Riots in Amsterdam this week, as the police evicted several squatted buildings in the centre of the city. Squatting in Holland used to be legal for years until 2011, when a new law banned the Amsterdam squats.
History of squatting in Amsterdam
Squatting in the Netherlands became big in the 80s, when a serious lack of housing caused young people to move into abandoned buildings.
Squatting in Holland soon turned into a political ‘movement’.
This Amsterdam squatters movement (‘Amsterdamse krakersbeweging’) turned militant and clashes between the squatters and the riot police became a regular sight.
The squatters war ended in the 90s, when the Dutch government legalised squatting in 1994.
The new law stated that people are entitled to live in buildings if they had been empty for at least one year. The owner of the building could evict the squatters only in court and by good reason.
For almost 15 years the squatters movement in Amsterdam flourished, setting up artist workplaces, stages for performing artists and organising alternative events.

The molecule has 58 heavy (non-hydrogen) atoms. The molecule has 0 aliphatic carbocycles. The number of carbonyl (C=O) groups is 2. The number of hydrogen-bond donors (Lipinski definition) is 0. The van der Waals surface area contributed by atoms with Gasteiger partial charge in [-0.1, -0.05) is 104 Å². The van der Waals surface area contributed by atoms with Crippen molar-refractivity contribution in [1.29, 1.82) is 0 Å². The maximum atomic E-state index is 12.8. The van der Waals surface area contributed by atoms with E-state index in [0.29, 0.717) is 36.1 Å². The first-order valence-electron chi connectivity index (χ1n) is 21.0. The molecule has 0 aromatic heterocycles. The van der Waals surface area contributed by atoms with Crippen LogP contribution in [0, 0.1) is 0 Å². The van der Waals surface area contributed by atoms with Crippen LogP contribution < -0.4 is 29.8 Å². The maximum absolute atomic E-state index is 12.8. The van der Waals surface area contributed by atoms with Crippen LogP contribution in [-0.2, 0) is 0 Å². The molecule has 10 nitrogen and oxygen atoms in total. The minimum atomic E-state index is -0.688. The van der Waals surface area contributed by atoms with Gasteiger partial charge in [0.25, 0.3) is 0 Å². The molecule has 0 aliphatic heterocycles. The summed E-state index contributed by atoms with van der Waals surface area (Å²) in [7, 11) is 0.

Squatting in Amsterdam banned
Until last year. On October 1st 2010 the new law ‘Kraken en Leegstand’ came into existence. Some of the squatter collectives turned to the court to secure their rights. The judge decided that no house can be evicted without interference of a judge.
On Tuesday July 5th, the police evicted Schijnheilig, a squat in the centre of Amsterdam at Passeerdersgracht 23, after the judge gave its okay. The former school building had been squatted since January 2010. The building had been set up by the squatters with a stage, exposition room and a debate-film room. During the eviction 150 people were arrested.
Famous Squats in Amsterdam
Many squats in the centre have been there for years. The old film academy of OT301 for example started as a squat on Overtoom 301. Now it is owned by the squatters and turned into an alternative cultural centre with as stage for music and film, a vegan restaurant and artists workspace.
The huge building of Vrankrijk on Spuistraat has been squatted since 1982. In 1992 part of the building was bought by the squatters.
Vrankrijk was most famous for its political views, debating globalisation, capitalism, animal rights, anarchism and feminism.
Bands from the punk, ska and alternative scene played in the bar downstairs.
When a visitor to the bar was heavily beaten up by one of the residents in 2009 and the bar seemed to lack updated license, the bar was closed.
The Amsterdam squatters have announced that they will continue to squat empty buildings (‘Kraken gaat door‘ or as the new saying goes: Kraken draait door‘).